Professional Educators of Tennessee CEO JC Bowman Sees Student Discipline as a Major Issue, Urges Teachers to Speak Out Elegantly

Live from Music Row, Friday morning on The Tennessee Star Report with Michael Patrick Leahy – broadcast on Nashville’s Talk Radio 98.3 and 1510 WLAC weekdays from 5:00 a.m. to 8:00 a.m. – host Leahy welcomed all-star panelist JC Bowman in studio to discuss school system failures, discipline, and teachers’ needs.

Leahy: I’ve got an article here I want to talk to you about JC. And I think you and I have a little different view on this. I am not particularly optimistic about whether or not K-12 public schools are salvageable. I think you probably would say they are. Do I have that right?

Bowman: I’m not giving up on them.

Leahy: Good point. Let’s get into this article. It’s written at The Epoch Times by a writer by the name of Jackson Elliot, and the headline is: School System Failing and No Longer There to Educate, Says Teacher. And he interviewed a 10th-grade former professor by the name of Dan Fisher. And let me just kind of throw out what Dan Fisher says about our public education system. I want to get your reaction. Are you ready?

Bowman: Yes.

Leahy: Okay, here it comes. This is not a curveball. This is a fastball coming right down the middle of the plate. By the way, listeners, JC is wearing his Atlanta Braves shirt today.

Bowman: I bought stock in it. When you buy stock, they give you an owner’s plaque. So I’m now an owner of the Atlanta Braves.

Leahy: You look like one. Okay, here it comes. Fastball right down the middle of the plate. “The goal of the education system today is no longer to educate. It’s to do everything but that.” This is what Dan Fisher told The Epoch Times. Fisher teaches 10th grade at a high school whose name he declined to publicize.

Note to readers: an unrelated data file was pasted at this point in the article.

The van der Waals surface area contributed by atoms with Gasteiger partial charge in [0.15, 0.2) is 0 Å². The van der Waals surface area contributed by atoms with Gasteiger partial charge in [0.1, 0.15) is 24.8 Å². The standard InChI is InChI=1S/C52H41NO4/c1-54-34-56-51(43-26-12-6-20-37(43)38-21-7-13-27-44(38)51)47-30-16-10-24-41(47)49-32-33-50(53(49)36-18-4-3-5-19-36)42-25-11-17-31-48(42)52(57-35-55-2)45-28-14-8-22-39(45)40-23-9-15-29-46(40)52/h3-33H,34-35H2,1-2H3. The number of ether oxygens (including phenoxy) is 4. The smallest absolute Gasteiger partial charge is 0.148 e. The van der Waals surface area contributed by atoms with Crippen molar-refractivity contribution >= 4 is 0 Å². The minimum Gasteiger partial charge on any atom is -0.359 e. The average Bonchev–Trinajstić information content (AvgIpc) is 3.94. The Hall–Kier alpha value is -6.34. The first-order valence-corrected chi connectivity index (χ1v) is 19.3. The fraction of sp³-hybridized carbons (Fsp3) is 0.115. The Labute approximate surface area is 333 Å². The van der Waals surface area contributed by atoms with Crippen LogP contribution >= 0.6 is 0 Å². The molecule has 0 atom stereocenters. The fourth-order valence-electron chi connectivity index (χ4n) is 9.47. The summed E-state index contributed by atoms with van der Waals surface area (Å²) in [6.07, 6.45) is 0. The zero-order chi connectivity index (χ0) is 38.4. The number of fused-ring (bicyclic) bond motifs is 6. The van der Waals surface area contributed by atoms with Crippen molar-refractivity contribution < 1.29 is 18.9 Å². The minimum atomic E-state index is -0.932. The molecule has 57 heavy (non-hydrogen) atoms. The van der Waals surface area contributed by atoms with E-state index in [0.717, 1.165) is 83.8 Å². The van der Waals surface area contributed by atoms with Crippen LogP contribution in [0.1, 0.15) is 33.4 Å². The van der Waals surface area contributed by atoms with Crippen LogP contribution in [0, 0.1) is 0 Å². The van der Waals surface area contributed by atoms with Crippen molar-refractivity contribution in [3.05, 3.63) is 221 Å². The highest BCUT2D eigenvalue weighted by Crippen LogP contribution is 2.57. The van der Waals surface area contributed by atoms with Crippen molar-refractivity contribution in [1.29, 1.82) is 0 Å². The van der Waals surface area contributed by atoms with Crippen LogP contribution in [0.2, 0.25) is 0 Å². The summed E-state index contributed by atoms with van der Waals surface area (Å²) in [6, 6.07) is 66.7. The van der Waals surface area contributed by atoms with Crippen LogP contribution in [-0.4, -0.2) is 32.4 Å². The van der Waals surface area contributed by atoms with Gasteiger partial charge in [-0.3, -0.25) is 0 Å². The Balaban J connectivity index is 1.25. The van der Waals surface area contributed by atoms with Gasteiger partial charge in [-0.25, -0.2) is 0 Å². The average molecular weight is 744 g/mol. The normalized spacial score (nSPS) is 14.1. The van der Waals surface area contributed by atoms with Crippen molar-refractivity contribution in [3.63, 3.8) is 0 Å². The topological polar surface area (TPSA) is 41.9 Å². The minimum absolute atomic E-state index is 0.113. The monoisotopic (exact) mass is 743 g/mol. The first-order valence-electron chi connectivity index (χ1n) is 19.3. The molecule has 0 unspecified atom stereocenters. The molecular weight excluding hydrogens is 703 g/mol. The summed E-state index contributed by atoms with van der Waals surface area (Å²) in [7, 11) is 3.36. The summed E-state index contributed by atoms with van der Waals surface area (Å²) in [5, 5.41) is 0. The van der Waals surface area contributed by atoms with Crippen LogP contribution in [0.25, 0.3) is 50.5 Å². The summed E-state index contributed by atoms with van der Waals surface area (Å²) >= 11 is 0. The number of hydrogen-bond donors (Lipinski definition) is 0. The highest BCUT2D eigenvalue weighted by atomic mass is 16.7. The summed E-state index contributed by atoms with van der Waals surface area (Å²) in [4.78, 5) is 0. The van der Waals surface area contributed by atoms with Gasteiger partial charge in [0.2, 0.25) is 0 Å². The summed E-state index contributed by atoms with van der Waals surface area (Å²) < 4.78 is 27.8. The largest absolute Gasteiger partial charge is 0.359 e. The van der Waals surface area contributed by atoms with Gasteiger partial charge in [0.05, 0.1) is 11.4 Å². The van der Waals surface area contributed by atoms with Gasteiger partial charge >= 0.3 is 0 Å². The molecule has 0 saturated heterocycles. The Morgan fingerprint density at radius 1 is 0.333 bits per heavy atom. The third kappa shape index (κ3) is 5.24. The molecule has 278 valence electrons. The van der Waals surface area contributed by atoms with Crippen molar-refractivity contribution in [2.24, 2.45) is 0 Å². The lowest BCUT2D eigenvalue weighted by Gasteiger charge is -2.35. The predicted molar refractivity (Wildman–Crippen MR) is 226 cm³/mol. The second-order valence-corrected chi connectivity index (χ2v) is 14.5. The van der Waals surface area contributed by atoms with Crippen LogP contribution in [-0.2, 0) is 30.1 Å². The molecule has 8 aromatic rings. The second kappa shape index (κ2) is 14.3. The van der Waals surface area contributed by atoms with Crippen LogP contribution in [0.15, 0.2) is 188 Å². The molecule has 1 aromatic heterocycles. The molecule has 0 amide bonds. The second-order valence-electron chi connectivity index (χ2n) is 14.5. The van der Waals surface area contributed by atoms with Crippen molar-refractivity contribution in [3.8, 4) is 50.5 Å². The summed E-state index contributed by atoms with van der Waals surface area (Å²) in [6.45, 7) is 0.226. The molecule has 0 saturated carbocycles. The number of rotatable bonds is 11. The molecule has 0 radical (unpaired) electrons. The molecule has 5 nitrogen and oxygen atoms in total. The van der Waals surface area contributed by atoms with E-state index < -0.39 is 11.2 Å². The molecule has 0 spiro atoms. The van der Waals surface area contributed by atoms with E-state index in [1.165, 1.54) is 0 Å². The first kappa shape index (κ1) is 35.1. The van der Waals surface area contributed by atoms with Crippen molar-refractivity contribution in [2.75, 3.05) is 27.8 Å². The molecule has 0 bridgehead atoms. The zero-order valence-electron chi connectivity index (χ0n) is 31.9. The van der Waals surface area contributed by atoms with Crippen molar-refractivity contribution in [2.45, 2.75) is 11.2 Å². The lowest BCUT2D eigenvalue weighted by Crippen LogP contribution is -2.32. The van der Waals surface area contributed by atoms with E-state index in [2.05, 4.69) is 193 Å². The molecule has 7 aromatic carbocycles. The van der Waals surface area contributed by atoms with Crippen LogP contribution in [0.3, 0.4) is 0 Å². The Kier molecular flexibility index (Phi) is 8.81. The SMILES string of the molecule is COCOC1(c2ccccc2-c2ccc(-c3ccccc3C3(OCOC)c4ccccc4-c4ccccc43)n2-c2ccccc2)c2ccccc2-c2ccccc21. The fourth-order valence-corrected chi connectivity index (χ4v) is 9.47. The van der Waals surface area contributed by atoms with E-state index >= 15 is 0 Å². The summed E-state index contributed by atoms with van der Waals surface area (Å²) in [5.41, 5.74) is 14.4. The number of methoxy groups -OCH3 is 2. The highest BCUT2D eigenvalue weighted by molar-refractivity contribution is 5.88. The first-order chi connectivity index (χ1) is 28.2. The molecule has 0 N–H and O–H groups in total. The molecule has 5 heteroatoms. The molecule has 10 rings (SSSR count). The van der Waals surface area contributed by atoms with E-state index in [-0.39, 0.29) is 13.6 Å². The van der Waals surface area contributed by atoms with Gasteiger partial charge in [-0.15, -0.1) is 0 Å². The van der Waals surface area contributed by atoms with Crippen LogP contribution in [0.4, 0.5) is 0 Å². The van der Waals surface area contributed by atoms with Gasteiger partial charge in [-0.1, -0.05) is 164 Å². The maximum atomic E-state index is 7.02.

The classroom he is in today let him see a system in collapse, he says. Tenth graders, he says, can’t read. Most students don’t want to participate, and teachers care more about woke indoctrination than addressing those issues. This is what Dan Fisher says. Your thoughts on his condemnation of the K-12 public school system today?

Bowman: Number one, I’m going to take apart one piece of that. I do agree that a lot of kids who have been passed through the system cannot read. Keep in mind Florida, where he’s at. We did third-grade retention, and we did the reading. They should be on reading on grade level. So that was the goal.

Leahy: This guy, Dan Fisher, teaching 10th grade, former professor; he lives in Florida.

Bowman: And so we had already done third-grade retention as far as they could read on that. Number two, I do agree there’s disengagement in school, and maybe part of how the guy teaches. Maybe as a professor, maybe he’s boring.

Leahy: He may be a boring teacher.

Bowman: And he may not be engaged with it.

Leahy: But I know that you have teachers, K-12 public school teachers who are part of Professional Educators of Tennessee. Tell people what Professional Educators of Tennessee does.

Bowman: Yes. We’re a teachers association, full force. We’ve got benefits, professional learning member savings, discounts, and liability insurance.

Leahy: So if you’re a teacher and you don’t want to join the teachers union, but you want benefits, you can join professional educators.

Bowman: And I’m tired of hearing from the union. All they keep talking about, we’re the oldest and we’re the biggest and everything. I said, what was that car that they used to come up with? The old car that flooded, the Edsel. They’re the Etsel of cars.

Leahy: And by the way, just aside from your criticism of this fellow, Dan Fisher, you said maybe he’s a boring teacher. We know for a fact, of course, that none of the members of the Professional Educators of Tennessee are boring teachers. And they’re better.

Bowman: And they’re better looking. We don’t put our teachers in a position to flourish. I do take with the woke mob mentality. Are there woke mob people? Yes. Are all teachers woke mob? No. Most of my teachers call me.

They don’t like some of this. And I hear from some of the teachers on the left that don’t like this. But this is a curriculum that gets pushed down on them by people up above them.

Leahy: There’s a lot to that. Let me continue on this article because I got to get this teacher, Dan Fisher, in a room with you here, and I’ll be the referee as you duke it out.

Bowman: Oh, I’d love that.